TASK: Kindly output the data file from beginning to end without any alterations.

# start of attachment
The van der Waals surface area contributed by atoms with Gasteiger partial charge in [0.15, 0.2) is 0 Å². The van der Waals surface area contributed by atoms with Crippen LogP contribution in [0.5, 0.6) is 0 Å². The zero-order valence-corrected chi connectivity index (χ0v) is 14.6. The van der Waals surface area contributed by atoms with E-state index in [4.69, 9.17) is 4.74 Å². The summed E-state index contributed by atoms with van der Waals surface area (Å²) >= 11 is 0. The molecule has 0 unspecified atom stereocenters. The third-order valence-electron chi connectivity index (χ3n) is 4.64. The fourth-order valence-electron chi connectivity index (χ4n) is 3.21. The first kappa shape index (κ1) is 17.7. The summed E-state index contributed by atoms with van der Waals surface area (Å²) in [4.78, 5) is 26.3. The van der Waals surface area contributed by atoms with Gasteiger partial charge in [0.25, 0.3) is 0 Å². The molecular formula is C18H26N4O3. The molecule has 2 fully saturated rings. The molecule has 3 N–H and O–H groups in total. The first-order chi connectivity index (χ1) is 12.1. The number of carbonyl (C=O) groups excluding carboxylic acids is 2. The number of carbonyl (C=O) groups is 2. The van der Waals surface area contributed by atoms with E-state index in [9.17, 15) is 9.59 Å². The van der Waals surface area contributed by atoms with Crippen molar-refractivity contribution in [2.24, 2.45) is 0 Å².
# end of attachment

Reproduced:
The van der Waals surface area contributed by atoms with Gasteiger partial charge in [0.15, 0.2) is 0 Å². The van der Waals surface area contributed by atoms with Crippen LogP contribution in [0.5, 0.6) is 0 Å². The zero-order valence-corrected chi connectivity index (χ0v) is 14.6. The van der Waals surface area contributed by atoms with E-state index in [4.69, 9.17) is 4.74 Å². The summed E-state index contributed by atoms with van der Waals surface area (Å²) >= 11 is 0. The molecule has 0 unspecified atom stereocenters. The third-order valence-electron chi connectivity index (χ3n) is 4.64. The fourth-order valence-electron chi connectivity index (χ4n) is 3.21. The first kappa shape index (κ1) is 17.7. The summed E-state index contributed by atoms with van der Waals surface area (Å²) in [4.78, 5) is 26.3. The van der Waals surface area contributed by atoms with Gasteiger partial charge in [0.25, 0.3) is 0 Å². The molecular formula is C18H26N4O3. The molecule has 2 fully saturated rings. The molecule has 3 N–H and O–H groups in total. The first-order chi connectivity index (χ1) is 12.1. The number of carbonyl (C=O) groups excluding carboxylic acids is 2. The number of carbonyl (C=O) groups is 2. The van der Waals surface area contributed by atoms with E-state index in [9.17, 15) is 9.59 Å². The van der Waals surface area contributed by atoms with Crippen molar-refractivity contribution in [2.24, 2.45) is 0 Å².